co-operation between the regulators:
Reporting the breach of a Corporations Act requirements [sic] to
APRA (as is currently required) will enable effective and efficient regulatory
supervision – either directly by APRA or by referral of the breach to ASIC. The
mechanism for this co-operation already exists under the Memorandum of
Understanding between the two regulators. The failure of the two regulators to
co-operate has been the subject of industry criticism, and the duplication of
reporting required by the current legislation is evidence of this lack of
APRA informed the committee of legislative change to address
inconsistencies in breach reporting requirements.
The committee notes that the government has responded to this issue in its
December 2006 proposals paper on 'streamlining' prudential regulation.
It contains two proposals particularly relevant to the criticisms heard by the
- the inclusion of a materiality test for reporting breaches of
prudential regulations, bringing these requirements into line with the test
under section 912D of the Corporations Act for reporting breaches to ASIC; and
- legislative amendments to ensure regulatory breaches currently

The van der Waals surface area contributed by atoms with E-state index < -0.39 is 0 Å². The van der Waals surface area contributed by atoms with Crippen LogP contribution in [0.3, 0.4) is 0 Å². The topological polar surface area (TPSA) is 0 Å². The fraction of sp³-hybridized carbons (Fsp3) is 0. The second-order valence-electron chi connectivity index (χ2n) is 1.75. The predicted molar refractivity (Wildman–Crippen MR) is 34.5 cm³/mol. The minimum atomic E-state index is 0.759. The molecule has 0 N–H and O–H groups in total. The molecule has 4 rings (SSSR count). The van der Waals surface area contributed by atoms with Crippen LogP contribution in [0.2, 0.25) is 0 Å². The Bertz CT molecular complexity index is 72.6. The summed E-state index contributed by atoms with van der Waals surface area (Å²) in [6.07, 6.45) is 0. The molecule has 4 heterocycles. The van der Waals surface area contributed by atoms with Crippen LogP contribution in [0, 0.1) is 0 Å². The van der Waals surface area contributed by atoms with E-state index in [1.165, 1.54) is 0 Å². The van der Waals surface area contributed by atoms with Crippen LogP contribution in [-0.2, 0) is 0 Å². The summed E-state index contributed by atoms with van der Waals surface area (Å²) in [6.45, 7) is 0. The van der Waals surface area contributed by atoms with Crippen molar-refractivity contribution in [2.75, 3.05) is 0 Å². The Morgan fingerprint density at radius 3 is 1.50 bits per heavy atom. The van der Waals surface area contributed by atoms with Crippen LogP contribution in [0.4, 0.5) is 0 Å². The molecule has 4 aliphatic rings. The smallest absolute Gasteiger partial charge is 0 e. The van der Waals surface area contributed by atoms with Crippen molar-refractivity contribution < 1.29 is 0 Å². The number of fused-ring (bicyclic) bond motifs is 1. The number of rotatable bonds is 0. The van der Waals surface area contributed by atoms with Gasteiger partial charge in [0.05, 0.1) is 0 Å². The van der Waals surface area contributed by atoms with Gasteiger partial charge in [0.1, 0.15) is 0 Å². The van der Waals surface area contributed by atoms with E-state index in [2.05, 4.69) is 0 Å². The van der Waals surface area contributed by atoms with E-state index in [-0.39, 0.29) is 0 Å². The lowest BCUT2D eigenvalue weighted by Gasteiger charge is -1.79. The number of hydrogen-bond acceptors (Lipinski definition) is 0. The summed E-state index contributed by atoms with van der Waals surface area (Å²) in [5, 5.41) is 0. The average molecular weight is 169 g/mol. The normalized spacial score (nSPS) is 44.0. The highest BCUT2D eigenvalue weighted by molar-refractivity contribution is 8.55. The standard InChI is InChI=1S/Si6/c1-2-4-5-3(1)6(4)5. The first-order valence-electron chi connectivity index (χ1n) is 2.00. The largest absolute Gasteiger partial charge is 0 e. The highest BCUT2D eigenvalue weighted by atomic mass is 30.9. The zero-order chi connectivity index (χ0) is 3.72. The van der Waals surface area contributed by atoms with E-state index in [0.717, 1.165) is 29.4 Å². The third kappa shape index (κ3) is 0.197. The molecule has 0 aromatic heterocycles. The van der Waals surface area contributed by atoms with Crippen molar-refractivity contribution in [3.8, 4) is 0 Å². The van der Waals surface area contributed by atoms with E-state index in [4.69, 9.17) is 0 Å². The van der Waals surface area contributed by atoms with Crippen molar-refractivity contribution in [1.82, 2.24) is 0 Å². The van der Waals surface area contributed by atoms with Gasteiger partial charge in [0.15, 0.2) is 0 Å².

required to be reported to both ASIC and APRA need only be provided to APRA,
which would then provide the information to ASIC.
Firstly, the committee notes the government's endeavours to reduce the
regulatory burden of overlapping regulatory responsibility through the process
currently being undertaken, as mentioned above. However APRA also expressed the
opinion that the problem was not of overwhelming significance and that some
overlap is necessary, given the legislative arrangements.
APRA told the committee:
...when we began the superannuation licensing one of the very
first things we did in establishing a process was to get in touch with ASIC to
see the extent to which we could use all the information that they collected
for their licensing regime. From memory, we found there was only an overlap of
15 to 20 per cent in our population, because many of our licensees are not